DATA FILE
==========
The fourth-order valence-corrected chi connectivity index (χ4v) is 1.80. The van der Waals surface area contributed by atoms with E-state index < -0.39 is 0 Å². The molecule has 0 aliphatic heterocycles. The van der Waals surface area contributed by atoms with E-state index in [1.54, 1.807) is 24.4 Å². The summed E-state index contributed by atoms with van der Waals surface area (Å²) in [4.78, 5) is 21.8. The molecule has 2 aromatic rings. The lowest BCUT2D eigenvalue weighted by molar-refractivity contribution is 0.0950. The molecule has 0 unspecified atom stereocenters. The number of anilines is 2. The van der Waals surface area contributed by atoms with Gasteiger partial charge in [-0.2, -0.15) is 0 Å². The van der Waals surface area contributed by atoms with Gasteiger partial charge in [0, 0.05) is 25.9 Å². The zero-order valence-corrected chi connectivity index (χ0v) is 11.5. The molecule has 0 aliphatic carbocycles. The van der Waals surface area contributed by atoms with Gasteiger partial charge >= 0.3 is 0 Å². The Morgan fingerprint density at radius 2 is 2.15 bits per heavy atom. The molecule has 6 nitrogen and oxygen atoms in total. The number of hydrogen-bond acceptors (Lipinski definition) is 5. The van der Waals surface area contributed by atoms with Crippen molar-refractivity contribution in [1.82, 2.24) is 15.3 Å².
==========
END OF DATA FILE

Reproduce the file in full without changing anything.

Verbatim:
The fourth-order valence-corrected chi connectivity index (χ4v) is 1.80. The van der Waals surface area contributed by atoms with E-state index < -0.39 is 0 Å². The molecule has 0 aliphatic heterocycles. The van der Waals surface area contributed by atoms with E-state index in [1.54, 1.807) is 24.4 Å². The summed E-state index contributed by atoms with van der Waals surface area (Å²) in [4.78, 5) is 21.8. The molecule has 2 aromatic rings. The lowest BCUT2D eigenvalue weighted by molar-refractivity contribution is 0.0950. The molecule has 0 unspecified atom stereocenters. The number of anilines is 2. The van der Waals surface area contributed by atoms with Gasteiger partial charge in [-0.2, -0.15) is 0 Å². The van der Waals surface area contributed by atoms with Gasteiger partial charge in [0, 0.05) is 25.9 Å². The zero-order valence-corrected chi connectivity index (χ0v) is 11.5. The molecule has 0 aliphatic carbocycles. The van der Waals surface area contributed by atoms with Gasteiger partial charge >= 0.3 is 0 Å². The Morgan fingerprint density at radius 2 is 2.15 bits per heavy atom. The molecule has 6 nitrogen and oxygen atoms in total. The number of hydrogen-bond acceptors (Lipinski definition) is 5. The van der Waals surface area contributed by atoms with Crippen molar-refractivity contribution in [1.82, 2.24) is 15.3 Å².